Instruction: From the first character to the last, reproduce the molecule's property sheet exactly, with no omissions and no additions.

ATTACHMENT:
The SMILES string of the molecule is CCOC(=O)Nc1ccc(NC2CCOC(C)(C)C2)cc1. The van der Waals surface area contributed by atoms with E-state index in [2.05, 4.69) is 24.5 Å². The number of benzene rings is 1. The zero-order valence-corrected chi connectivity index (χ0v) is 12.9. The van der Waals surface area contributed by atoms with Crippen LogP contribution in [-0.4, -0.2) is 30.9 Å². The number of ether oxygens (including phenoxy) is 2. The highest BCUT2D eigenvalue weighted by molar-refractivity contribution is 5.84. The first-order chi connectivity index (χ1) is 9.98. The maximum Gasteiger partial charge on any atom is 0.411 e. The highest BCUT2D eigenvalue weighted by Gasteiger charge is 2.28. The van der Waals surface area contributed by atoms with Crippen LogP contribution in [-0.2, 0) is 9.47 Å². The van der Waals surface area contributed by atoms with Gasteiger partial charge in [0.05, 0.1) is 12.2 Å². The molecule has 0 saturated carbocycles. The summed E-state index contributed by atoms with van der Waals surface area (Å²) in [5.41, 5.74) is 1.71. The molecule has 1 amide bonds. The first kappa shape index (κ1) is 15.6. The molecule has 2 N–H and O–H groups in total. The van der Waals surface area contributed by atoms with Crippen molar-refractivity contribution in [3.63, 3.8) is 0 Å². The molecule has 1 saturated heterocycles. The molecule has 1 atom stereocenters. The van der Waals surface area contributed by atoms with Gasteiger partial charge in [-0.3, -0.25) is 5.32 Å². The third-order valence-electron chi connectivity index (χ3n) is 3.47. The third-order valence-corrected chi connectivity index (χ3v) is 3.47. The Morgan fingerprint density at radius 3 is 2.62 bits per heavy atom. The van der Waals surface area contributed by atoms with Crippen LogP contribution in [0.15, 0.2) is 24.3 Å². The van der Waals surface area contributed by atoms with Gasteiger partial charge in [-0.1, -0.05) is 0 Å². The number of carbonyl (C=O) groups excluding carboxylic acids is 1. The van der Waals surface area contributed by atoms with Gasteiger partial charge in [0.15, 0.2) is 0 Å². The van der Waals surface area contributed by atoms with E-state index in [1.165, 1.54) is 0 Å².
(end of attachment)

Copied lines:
The SMILES string of the molecule is CCOC(=O)Nc1ccc(NC2CCOC(C)(C)C2)cc1. The van der Waals surface area contributed by atoms with E-state index in [2.05, 4.69) is 24.5 Å². The number of benzene rings is 1. The zero-order valence-corrected chi connectivity index (χ0v) is 12.9. The van der Waals surface area contributed by atoms with Crippen LogP contribution in [-0.4, -0.2) is 30.9 Å². The number of ether oxygens (including phenoxy) is 2. The highest BCUT2D eigenvalue weighted by molar-refractivity contribution is 5.84. The first-order chi connectivity index (χ1) is 9.98. The maximum Gasteiger partial charge on any atom is 0.411 e. The highest BCUT2D eigenvalue weighted by Gasteiger charge is 2.28. The van der Waals surface area contributed by atoms with Crippen LogP contribution in [-0.2, 0) is 9.47 Å². The van der Waals surface area contributed by atoms with Gasteiger partial charge in [0.05, 0.1) is 12.2 Å². The molecule has 0 saturated carbocycles. The summed E-state index contributed by atoms with van der Waals surface area (Å²) in [5.41, 5.74) is 1.71. The molecule has 1 amide bonds. The first kappa shape index (κ1) is 15.6. The molecule has 2 N–H and O–H groups in total. The van der Waals surface area contributed by atoms with Crippen molar-refractivity contribution in [3.63, 3.8) is 0 Å². The molecule has 1 saturated heterocycles. The molecule has 1 atom stereocenters. The van der Waals surface area contributed by atoms with Gasteiger partial charge in [-0.3, -0.25) is 5.32 Å². The third-order valence-electron chi connectivity index (χ3n) is 3.47. The third-order valence-corrected chi connectivity index (χ3v) is 3.47. The Morgan fingerprint density at radius 3 is 2.62 bits per heavy atom. The van der Waals surface area contributed by atoms with Crippen LogP contribution in [0.15, 0.2) is 24.3 Å². The van der Waals surface area contributed by atoms with Gasteiger partial charge in [-0.1, -0.05) is 0 Å². The number of carbonyl (C=O) groups excluding carboxylic acids is 1. The van der Waals surface area contributed by atoms with Gasteiger partial charge in [0.15, 0.2) is 0 Å². The van der Waals surface area contributed by atoms with E-state index in [1.165, 1.54) is 0 Å².